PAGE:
(Reuters) – Australia’s No. 3 lender, Australia and New Zealand Banking Group Ltd (ANZ.AX), on Thursday posted an 18 percent jump in annual cash profit on cost-cutting efforts, following the partial sale of its wealth management arm earlier this month.

FILE PHOTO: The logo of Australia and New Zealand Banking Group Ltd (ANZ) is pictured on a local branch in Sydney in this April 30, 2014 file photo. REUTERS/David Gray/File Photo

Cash profit, which excludes various one-off items, was A$6.94 billion ($5.34 billion) for the year ended Sept. 30, compared with A$5.89 billion in the prior year. The bank’s statutory net profit of A$6.41 billion, an increase of 12 percent, came in slightly below the A$6.87 billion average estimate of nine analysts surveyed by Thomson Reuters I/B/E/S.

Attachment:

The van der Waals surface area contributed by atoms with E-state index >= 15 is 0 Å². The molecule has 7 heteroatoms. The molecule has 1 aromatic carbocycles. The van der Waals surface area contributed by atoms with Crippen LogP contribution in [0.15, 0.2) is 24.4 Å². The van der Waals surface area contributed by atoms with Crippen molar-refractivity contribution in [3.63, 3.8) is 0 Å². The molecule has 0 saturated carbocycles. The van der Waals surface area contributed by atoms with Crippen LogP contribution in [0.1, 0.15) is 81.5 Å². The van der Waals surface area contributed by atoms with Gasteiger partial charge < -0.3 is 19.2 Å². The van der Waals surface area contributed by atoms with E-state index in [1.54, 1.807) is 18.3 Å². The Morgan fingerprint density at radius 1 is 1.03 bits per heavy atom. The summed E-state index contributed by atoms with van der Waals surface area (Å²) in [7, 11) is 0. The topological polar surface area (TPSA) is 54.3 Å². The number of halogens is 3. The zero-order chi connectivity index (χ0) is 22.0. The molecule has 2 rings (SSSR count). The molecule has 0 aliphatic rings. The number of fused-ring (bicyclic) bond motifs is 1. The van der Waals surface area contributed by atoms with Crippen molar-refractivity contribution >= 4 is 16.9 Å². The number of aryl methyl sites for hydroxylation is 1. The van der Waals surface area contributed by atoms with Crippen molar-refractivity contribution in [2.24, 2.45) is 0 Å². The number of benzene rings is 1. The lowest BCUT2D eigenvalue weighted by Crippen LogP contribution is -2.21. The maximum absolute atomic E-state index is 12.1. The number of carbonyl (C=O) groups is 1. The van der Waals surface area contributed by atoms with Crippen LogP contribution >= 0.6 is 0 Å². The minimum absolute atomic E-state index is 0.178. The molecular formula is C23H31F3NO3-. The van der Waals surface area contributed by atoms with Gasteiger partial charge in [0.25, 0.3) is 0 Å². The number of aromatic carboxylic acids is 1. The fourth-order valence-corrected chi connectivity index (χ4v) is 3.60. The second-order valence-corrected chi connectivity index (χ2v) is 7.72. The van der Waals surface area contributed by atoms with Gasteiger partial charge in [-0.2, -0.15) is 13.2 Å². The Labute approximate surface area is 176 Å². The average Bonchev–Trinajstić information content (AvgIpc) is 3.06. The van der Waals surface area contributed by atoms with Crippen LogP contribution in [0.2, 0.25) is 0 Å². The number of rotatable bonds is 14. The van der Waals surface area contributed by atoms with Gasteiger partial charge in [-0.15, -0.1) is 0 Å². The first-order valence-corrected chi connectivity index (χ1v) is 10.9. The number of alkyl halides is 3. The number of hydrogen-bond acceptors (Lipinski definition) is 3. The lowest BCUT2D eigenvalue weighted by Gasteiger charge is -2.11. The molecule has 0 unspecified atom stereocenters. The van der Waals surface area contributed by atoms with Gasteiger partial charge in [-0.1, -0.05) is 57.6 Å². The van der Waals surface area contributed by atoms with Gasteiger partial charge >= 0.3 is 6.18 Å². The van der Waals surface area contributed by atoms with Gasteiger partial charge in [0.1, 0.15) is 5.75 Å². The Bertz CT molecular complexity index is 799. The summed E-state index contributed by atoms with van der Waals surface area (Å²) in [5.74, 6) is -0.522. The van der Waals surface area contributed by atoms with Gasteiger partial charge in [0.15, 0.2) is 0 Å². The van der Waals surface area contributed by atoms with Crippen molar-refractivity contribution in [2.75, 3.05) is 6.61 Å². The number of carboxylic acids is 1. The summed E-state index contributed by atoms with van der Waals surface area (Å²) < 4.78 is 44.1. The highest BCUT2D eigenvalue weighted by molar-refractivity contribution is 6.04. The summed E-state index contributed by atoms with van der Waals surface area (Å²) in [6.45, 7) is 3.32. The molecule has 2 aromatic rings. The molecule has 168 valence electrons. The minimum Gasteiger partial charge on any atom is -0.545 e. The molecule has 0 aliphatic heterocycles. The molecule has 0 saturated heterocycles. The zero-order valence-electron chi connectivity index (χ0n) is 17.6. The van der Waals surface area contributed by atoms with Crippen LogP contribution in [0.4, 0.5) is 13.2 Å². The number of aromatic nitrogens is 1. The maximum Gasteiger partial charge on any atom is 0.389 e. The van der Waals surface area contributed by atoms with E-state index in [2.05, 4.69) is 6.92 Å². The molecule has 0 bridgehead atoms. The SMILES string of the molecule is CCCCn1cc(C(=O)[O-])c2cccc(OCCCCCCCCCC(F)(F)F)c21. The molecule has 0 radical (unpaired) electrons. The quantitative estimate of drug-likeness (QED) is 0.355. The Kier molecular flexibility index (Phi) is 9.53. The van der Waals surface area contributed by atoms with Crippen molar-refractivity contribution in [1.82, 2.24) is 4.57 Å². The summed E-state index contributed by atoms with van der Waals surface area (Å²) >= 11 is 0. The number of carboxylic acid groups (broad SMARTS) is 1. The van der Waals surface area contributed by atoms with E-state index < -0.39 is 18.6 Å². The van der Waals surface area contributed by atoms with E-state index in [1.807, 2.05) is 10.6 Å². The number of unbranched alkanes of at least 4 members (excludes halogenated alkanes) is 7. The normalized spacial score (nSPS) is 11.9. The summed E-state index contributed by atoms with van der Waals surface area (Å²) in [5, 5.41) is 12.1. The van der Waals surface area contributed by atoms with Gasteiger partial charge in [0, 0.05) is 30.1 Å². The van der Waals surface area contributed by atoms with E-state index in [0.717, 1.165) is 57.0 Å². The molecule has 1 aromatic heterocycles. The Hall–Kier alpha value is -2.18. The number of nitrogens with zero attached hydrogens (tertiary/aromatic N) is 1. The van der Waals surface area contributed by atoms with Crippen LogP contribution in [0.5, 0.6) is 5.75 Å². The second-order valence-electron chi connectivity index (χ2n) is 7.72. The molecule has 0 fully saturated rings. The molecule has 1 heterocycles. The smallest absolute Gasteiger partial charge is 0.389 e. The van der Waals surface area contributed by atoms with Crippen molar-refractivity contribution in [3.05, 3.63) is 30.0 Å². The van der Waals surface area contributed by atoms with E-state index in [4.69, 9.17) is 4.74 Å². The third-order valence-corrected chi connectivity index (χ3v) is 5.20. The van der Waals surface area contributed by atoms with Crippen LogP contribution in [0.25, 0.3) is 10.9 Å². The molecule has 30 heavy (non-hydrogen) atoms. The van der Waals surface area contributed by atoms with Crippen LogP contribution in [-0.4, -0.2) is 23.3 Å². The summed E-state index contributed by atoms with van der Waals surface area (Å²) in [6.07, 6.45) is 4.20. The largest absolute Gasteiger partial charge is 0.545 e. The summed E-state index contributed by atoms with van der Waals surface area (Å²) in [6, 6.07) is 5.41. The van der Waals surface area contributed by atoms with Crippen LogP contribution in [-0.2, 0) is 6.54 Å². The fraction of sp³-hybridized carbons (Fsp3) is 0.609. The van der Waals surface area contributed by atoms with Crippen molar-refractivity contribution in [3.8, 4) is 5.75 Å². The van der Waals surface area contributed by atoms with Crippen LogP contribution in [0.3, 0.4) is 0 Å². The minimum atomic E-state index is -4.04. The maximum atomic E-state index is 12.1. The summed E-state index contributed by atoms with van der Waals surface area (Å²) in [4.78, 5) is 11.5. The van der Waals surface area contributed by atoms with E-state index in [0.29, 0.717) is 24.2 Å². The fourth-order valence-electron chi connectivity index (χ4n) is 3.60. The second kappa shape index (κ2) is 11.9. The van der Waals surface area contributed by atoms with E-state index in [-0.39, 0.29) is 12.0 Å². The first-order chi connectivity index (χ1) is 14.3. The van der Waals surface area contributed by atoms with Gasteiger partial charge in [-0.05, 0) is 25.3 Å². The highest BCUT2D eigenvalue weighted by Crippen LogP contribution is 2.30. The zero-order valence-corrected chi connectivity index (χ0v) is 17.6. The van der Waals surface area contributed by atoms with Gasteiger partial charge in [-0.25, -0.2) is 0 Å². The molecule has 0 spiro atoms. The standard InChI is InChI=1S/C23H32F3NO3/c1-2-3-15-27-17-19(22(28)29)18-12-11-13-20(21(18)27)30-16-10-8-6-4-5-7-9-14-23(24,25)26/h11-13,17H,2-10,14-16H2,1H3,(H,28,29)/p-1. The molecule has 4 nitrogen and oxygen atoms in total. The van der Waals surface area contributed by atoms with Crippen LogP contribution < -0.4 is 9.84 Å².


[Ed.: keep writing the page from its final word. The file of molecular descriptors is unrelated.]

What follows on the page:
In the prior-year period, the bank recorded its weakest profit in five years as a result of A$1.1 billion in restructuring charges and a spike in bad debts.

”ANZ is becoming a simpler, more focused bank with the capacity to quickly adapt to the changing environment and invest in the significant organic growth opportunities that exist in our core businesses, ANZ Chief Executive Officer Shayne Elliott said in a statement.

ANZ said last week it had sold its stake in Philippines-based Metrobank Card Corporation to Metrobank, and had split its wealth management business to sell the pension unit to IOOF Holdings (IFL.AX) for A$975 million.

Those moves came amid a broader trend of Australian banks quitting non-core and scandal-hit divisions to boost capital.

ANZ’s common equity Tier-1 capital ratio at September end rose to 10.6 percent from 9.6 percent a year ago, marginally above the Australian Prudential Regulation Authority’s target of at least 10.5 percent.

The net interest margin, or the difference between what a bank pays to borrow money and what it charges customers for loans, slipped by eight percentage points, weighed by a new mortgage tax.

($1 = 1.2994 Australian dollars)

Reporting by Shashwat Pradhan in Bengaluru; editing by Stephen Coates, Byron Kaye and G Crosse

Our Standards:The Thomson Reuters Trust Principles.

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